3. In addition to any other penalty, the court shall order a person convicted of a violation of subsection 1 to pay restitution to the person who has the disability or the person who has custody or ownership of the service animal or service animal in training for any veterinary bills, and for the replacement cost of the service animal or service animal in training if it was killed or disabled or has become mentally or physically unable to perform its duties.  The restitution must cover all costs for aides, assistance, transportation and other hardships incurred during the absence, and until the replacement, of the service animal or service animal in training.

1. In addition to any criminal penalty that may be imposed, any person, including, without limitation, any firm, association or corporation, who violates the provisions of paragraph (a), (b) or (c) of subsection 1 of NRS 426.790 or subsection 1 of NRS 426.810 is civilly liable to the person against whom the violation was committed for:

(a) Actual damages;

(b) Such punitive damages as may be determined by a jury, or by a court sitting without a jury, which must not be more than three times the amount of actual damages, except that in no case may the punitive damages be less than $750;  and

(c) Reasonable attorney’s fees as determined by the court.

2. The remedies provided in this section are nonexclusive and are in addition to any other remedy provided by law, including, without limitation, any action for injunctive or other equitable relief available to the aggrieved person or brought in the name of the people of this State or the United States.

1. A person who is blind and who is on foot and using a service animal or carrying a cane or walking stick white in color, or white tipped with red, has the right-of-way when entering or when on a highway, street or road of this State.  Any driver of a vehicle who approaches or encounters such a person shall yield the right-of-way, come to a full stop, if necessary, and take precautions before proceeding to avoid a crash or injury to the person.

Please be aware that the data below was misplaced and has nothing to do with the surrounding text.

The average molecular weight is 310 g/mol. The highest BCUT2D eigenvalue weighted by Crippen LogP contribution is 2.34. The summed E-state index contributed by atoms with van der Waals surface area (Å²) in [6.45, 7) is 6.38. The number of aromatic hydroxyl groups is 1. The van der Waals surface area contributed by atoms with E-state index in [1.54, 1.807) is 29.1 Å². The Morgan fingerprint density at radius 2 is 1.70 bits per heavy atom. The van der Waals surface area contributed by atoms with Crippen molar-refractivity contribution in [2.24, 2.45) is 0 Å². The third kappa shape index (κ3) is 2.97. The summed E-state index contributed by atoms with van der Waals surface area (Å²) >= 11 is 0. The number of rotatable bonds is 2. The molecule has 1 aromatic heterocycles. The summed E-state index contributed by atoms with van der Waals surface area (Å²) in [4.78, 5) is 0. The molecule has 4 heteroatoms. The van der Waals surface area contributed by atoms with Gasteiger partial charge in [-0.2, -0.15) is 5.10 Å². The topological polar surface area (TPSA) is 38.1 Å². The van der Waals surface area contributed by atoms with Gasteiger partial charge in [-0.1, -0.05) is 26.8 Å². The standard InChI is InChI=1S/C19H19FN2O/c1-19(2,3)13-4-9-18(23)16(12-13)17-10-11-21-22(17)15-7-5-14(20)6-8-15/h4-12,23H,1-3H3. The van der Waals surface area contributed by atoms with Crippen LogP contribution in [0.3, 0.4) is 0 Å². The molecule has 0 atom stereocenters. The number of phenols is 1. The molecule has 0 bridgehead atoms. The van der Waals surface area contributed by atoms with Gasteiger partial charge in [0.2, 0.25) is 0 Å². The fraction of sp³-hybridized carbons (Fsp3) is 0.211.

2. Any person who violates subsection 1 shall be punished by imprisonment in the county jail for not more than 6 months or by a fine of not less than $100 nor more than $500, or by both fine and imprisonment.

1. Except as otherwise provided in NRS 613.350, it is an unlawful employment practice for an employer:

(a) To fail or refuse to hire or to discharge any person, or otherwise to discriminate against any person with respect to the person’s compensation, terms, conditions or privileges of employment, because of his or her race, color, religion, sex, sexual orientation, gender identity or expression, age, disability or national origin;  or

(b) To limit, segregate or classify an employee in a way which would deprive or tend to deprive the employee of employment opportunities or otherwise adversely affect his or her status as an employee, because of his or her race, color, religion, sex, sexual orientation, gender identity or expression, age, disability or national origin.

2. It is an unlawful employment practice for an employment agency to:

(a) Fail or refuse to refer for employment, or otherwise to discriminate against, any person because of the race, color, religion, sex, sexual orientation, gender identity or expression, age, disability or national origin of that person;  or

(b) Classify or refer for employment any person on the basis of the race, color, religion, sex, sexual orientation, gender identity or expression, age, disability or national origin of that person.

3. It is an unlawful employment practice for a labor organization:

(a) To exclude or to expel from its membership, or otherwise to discriminate against, any person because of his or her race, color, religion, sex, sexual orientation, gender identity or expression, age, disability or national origin;